The news site of Glenbrook South High School.

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The news site of Glenbrook South High School.

The Oracle

The news site of Glenbrook South High School.

The Oracle

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Shots clocked

Sara Rahman

The shot clock is coming to the high school basketball stage after the Illinois High School Association (IHSA) implemented it for the upcoming 2023-24 season.

After a brief experimental period last season, IHSA applied a 35-second shot clock to any regular season shootouts and regular-season tournaments that wish to use it. The addition of the shot clock came from increased demand for it by coaches in previous seasons,  according to Kurt Gibson,  IHSA executive director in charge of boys’ basketball. 

“We made this change because of the number of coaches that had said it allowed more game flow,” Gibson said.

The addition of the shot clock gives the players something to think about other than the game itself and puts more pressure on them to shoot the ball,  Zach Walker, boys’ varsity basketball assistant coach, said. 

“[The shot clock] benefits us on our defense because we don’t like to give up easy baskets,” Walker said.

Programs like South avoid giving up easy baskets through set plays, strategic, planned out plays with choreographed movements to get a player open to take a shot, Walker said. Adding a shot clock last year forced teams to be more efficient, but for South, it had almost no effect on how they played the game, Phil Ralston, boys varsity basketball head coach, said. 

“[Having a strong] continuity offense [with set plays] helps us to create situations where we can score baskets,” Ralston said. “Criticism might be [thrown at] our program [because] we run longer possessions, but we rarely ever run possessions that go longer than 30 seconds.”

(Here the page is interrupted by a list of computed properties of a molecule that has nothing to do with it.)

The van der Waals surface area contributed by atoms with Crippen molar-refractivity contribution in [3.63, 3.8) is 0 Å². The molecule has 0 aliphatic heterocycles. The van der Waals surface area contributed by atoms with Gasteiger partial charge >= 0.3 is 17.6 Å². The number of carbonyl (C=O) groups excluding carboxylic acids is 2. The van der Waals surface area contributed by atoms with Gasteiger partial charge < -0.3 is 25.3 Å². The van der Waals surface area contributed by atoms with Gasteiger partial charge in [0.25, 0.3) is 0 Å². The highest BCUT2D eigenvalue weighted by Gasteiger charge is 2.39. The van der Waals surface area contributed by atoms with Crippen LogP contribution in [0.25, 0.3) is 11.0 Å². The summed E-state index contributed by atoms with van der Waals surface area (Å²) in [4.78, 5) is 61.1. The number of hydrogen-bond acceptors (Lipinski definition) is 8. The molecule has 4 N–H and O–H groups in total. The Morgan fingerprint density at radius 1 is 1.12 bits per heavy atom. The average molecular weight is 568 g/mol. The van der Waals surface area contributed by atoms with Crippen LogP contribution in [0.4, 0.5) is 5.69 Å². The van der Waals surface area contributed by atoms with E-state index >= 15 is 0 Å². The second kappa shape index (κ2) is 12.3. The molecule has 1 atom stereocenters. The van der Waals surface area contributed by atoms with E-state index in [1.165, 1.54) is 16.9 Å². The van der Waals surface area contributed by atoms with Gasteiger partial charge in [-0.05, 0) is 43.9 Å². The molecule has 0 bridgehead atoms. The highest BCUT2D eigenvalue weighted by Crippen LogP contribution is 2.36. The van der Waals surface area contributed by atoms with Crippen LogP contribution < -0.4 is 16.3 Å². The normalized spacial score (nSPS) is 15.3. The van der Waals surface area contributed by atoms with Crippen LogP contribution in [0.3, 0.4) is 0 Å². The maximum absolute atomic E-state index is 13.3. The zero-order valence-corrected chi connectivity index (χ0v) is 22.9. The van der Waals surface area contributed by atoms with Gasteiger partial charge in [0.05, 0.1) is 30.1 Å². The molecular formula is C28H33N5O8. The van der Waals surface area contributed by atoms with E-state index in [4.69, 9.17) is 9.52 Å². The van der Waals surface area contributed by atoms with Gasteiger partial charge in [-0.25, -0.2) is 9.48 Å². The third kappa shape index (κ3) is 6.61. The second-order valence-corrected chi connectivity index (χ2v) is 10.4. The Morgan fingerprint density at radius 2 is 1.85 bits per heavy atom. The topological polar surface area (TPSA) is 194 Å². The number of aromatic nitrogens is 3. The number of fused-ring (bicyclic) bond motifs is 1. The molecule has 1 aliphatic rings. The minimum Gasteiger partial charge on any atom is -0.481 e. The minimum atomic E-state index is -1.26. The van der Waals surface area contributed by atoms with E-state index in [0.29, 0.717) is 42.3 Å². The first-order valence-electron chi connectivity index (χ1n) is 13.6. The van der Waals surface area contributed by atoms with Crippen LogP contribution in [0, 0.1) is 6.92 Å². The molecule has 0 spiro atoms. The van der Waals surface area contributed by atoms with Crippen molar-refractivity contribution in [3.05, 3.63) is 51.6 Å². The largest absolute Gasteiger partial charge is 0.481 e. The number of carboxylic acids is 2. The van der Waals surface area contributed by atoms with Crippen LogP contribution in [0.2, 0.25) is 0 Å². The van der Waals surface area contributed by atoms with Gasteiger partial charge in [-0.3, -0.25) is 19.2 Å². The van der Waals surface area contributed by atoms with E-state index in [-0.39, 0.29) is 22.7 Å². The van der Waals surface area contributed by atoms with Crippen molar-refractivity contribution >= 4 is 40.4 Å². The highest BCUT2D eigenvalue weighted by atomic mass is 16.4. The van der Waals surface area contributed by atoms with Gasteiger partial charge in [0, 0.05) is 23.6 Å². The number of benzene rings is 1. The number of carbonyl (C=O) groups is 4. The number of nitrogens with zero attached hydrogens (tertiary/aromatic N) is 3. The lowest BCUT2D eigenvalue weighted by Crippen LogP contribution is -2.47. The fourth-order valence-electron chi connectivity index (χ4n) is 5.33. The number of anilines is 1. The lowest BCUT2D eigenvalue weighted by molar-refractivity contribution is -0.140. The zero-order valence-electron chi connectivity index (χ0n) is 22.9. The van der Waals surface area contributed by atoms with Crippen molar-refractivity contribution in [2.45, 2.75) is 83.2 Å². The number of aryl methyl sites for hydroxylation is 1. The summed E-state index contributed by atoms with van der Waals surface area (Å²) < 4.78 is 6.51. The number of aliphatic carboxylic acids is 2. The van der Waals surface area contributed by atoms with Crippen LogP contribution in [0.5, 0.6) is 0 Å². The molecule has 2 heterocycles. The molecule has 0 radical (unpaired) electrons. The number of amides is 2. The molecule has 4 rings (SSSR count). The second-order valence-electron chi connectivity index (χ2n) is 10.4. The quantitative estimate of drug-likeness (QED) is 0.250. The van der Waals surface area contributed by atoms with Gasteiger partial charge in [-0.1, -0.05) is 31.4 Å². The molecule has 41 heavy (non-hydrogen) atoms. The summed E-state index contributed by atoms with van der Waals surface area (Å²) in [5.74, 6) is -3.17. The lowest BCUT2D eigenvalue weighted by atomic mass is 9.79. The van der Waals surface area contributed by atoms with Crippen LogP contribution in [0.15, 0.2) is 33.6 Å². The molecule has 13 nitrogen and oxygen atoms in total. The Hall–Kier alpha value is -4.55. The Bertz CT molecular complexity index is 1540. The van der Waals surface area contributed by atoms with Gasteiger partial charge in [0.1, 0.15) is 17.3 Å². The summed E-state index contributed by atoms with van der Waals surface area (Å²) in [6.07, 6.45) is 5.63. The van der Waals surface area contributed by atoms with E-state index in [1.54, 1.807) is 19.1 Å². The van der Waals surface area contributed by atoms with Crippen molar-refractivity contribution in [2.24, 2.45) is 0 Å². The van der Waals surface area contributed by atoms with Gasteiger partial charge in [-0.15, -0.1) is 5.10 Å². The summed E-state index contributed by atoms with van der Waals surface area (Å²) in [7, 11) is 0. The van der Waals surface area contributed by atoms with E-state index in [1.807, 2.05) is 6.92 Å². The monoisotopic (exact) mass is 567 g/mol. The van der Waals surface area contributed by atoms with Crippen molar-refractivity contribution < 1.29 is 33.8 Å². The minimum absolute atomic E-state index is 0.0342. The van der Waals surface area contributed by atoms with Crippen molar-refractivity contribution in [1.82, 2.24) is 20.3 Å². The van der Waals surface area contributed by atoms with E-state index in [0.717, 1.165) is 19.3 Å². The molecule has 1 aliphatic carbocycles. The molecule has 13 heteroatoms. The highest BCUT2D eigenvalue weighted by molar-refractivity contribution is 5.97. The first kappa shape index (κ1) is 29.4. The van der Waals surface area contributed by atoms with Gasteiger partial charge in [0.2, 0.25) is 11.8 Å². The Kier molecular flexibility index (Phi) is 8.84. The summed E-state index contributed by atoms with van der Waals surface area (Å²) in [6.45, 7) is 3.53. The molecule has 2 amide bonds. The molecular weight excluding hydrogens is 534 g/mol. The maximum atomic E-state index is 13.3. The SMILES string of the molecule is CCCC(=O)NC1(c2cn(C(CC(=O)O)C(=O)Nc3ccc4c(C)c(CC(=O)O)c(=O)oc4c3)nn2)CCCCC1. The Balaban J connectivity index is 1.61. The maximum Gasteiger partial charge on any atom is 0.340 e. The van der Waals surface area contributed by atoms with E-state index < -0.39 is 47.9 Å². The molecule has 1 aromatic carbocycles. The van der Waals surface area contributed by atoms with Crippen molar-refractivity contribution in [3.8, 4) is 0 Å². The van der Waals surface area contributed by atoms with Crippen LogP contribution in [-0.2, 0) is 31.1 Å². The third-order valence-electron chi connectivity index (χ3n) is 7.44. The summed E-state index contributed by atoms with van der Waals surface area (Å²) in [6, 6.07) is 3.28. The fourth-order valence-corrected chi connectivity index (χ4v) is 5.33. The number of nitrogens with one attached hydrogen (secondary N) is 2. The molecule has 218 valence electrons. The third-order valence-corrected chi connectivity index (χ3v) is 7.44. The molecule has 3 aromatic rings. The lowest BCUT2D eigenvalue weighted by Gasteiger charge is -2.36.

South’s program excelled with the addition of the shot clock in the previous Season. Last season, South had a 73% win rate, going 25-9, as they won regionals against Evanston but lost to New Trier in the sectional semifinal. The source credits the new clock addition to the team’s success.

“We [are?] really good, so teams tend to run clock against us,” Walker said.“We end up playing defense for long periods without people trying to score. [The shot clock] forces people back into like ‘you got to try to score’ [mindset].” 

Though IHSA officials aren’t prepared to commit to a uniform shot clock for girls’ and boys’ basketball, this technology could ultimately be used in all Illinois high school basketball games, Gibson reported. 

“We hope we see a nice cross-section of boys’ and girls’ events [using it],” Gibson said. “I hope we see a broad use for it across gender, across class, across size, and then we see how things go from there.”

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